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Illustration: Ho Ler Lim

These Tips Mean That You Will Never Buy Bad Seafood Again

1. Stay away from cracked or open shells

When choosing fresh shellfish such as oysters and mussels, never pick the ones with defective shells as this would mean that the contents inside have died and are more easily contaminated. You can also do a “tap test”: live clams, oysters and mussels close up when their shells are tapped. If they don’t, they are either dead or have been left out for very long.

2. Look for the “liquor”

If you are buying freshly shucked clams, oysters and mussels (or eating them fresh at a seaside restaurant or on a boat), the meat should be plump and covered in liquor. The liquor should not have a strong and bad odour, and it should be free of grit and look clear or just a little milky.

3. If your scallops smell sour…

Do not buy or eat them. Fresh scallops are highly perishable which is also why we usually find frozen ones in Singapore (hint: they are more affordable too!).

4. Crabs should move a little

If you are buying live ones, their legs should show movement. Why is this important? Crabs and also lobsters spoil very quickly once dead so that’s not something you’d want in your tummy. So the more active they are, the fresher they are. If you are eating a cooked one, the meat should be white with touches of red or brown and should not smell strange.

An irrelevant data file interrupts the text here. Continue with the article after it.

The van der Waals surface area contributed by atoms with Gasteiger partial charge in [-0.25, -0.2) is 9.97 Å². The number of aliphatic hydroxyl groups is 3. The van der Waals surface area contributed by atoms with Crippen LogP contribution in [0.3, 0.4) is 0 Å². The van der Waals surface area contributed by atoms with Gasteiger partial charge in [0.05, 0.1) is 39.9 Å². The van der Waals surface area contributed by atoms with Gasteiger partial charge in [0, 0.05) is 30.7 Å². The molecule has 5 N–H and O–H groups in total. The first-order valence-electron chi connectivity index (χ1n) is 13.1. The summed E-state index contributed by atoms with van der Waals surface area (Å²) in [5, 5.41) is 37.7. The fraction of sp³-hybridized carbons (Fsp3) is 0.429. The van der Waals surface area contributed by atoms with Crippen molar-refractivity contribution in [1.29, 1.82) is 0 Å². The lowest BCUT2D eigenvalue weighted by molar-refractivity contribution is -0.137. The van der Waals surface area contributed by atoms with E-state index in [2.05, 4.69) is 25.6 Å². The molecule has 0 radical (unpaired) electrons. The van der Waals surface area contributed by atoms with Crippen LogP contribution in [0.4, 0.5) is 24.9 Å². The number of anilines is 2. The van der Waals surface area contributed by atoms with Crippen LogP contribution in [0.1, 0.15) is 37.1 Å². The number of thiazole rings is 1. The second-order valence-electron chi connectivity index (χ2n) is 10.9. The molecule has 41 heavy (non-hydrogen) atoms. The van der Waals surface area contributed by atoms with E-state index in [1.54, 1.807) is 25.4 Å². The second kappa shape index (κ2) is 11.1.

5. Check the crab’s belly and shell

Press the underside: if it feels firm and bulging, it’s a fleshy crustacean. Also, choose crabs with dull shells. This means that they are older and tend to be more well-fed or fleshy.

6. Look into the eyes of your sotong

Fresh whole squid have clear, full eyes. If its skin is torn and the meat feels limp, don’t buy it.

7. Prawns should have the right skin tone

Think translucent and shiny. Plus, they shouldn’t smell bad.

8. Study the packaging

Buying frozen seafood? If its package is torn or crushed, don’t take it. Also a no-no: packages with frost and ice crystals. They could have been stored a long time, thawed and then frozen again – the recipe for bacteria contamination.

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